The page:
On a weekly basis the staff at Trinidad Pediatric and Adult Healing Center treats over 100 clients with speech and occupational therapy. The office provides services to Southern Colorado and Northern New Mexico. In addition, McLaughlin also provides 20 plus massages per week. “We are flexible with our hours, I have a wonderful staff and we stay pretty busy,” McLaughlin added, “Most of our business has been from word of mouth, but in the future we want to build a relationship with local doctors and health care facilities, building a strong relationship which will eventually mean we can provide nearly all the health care services needed here in Trinidad.” McLaughlin says that her company needs to educate everyone on how her services can help and work for them. The most important thing for Katrina is watching a child who could not speak, progress in a task most of us take for granted, “It is very rewarding to watch our child patients come out of their shell and progress in their social skills, and for them to be able interact and be in public with their families.”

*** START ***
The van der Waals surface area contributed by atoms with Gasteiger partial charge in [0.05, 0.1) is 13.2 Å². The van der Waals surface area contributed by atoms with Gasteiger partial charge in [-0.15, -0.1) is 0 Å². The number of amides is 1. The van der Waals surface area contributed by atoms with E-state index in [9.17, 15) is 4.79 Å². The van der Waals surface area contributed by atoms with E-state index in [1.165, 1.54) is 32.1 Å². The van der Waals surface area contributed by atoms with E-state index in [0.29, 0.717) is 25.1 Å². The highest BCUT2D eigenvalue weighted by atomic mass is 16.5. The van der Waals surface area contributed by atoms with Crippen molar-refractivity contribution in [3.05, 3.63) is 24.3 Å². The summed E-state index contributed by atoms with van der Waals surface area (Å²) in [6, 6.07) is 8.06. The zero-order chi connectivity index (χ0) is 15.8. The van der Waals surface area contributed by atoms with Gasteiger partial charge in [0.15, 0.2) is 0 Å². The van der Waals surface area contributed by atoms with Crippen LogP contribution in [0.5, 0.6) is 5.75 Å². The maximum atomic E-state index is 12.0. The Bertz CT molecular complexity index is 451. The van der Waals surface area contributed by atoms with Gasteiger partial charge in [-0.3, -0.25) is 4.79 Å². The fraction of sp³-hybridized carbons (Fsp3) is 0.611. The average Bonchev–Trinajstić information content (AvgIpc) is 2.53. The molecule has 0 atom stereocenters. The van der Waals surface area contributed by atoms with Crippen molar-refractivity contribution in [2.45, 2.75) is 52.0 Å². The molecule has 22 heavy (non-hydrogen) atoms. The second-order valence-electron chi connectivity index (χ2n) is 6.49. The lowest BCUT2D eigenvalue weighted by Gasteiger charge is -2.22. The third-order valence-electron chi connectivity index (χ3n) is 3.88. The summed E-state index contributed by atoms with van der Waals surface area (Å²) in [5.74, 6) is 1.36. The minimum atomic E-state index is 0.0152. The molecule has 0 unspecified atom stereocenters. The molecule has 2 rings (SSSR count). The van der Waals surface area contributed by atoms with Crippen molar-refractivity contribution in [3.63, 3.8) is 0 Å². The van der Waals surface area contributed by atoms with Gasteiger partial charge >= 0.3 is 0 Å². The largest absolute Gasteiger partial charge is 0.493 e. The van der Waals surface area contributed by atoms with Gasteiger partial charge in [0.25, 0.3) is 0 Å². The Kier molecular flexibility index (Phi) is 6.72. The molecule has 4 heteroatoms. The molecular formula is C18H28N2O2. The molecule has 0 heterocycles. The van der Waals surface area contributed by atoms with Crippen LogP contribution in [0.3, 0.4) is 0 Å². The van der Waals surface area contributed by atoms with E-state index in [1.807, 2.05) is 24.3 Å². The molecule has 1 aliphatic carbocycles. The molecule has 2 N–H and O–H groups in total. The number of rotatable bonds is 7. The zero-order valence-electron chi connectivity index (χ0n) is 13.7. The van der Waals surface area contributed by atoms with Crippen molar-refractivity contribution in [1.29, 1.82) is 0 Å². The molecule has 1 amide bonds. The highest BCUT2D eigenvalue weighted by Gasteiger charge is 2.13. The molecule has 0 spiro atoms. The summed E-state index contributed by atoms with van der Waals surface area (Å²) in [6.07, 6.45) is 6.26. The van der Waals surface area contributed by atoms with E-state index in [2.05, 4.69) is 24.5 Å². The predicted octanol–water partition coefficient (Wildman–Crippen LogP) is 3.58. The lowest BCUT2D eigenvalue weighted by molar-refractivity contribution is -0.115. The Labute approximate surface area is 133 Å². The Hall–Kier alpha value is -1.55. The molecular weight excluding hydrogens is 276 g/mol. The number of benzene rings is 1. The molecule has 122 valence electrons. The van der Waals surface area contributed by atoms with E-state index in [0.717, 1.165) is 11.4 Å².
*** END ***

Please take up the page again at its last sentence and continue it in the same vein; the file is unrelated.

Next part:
McLaughlin would like to help individuals and families gain knowledge of their own person/ bodies instead of always relying on medications, to know and understand how to utilize stress management, and to use message to help maintain a healthy body. McLaughlin’s daughter KatieLee is a great little worker and is often seen helping out in the office. Katrina graduated from Pueblo Community College in 1997 and from Trinidad State Jr. College with degrees in this unique field of therapy. For more information go by 134 W. Main Street #12 in the Bell Block in Trinidad, call 719-846-4061 or 719-680-2424.


DELICIOUS DISHES Christmas Cheesecake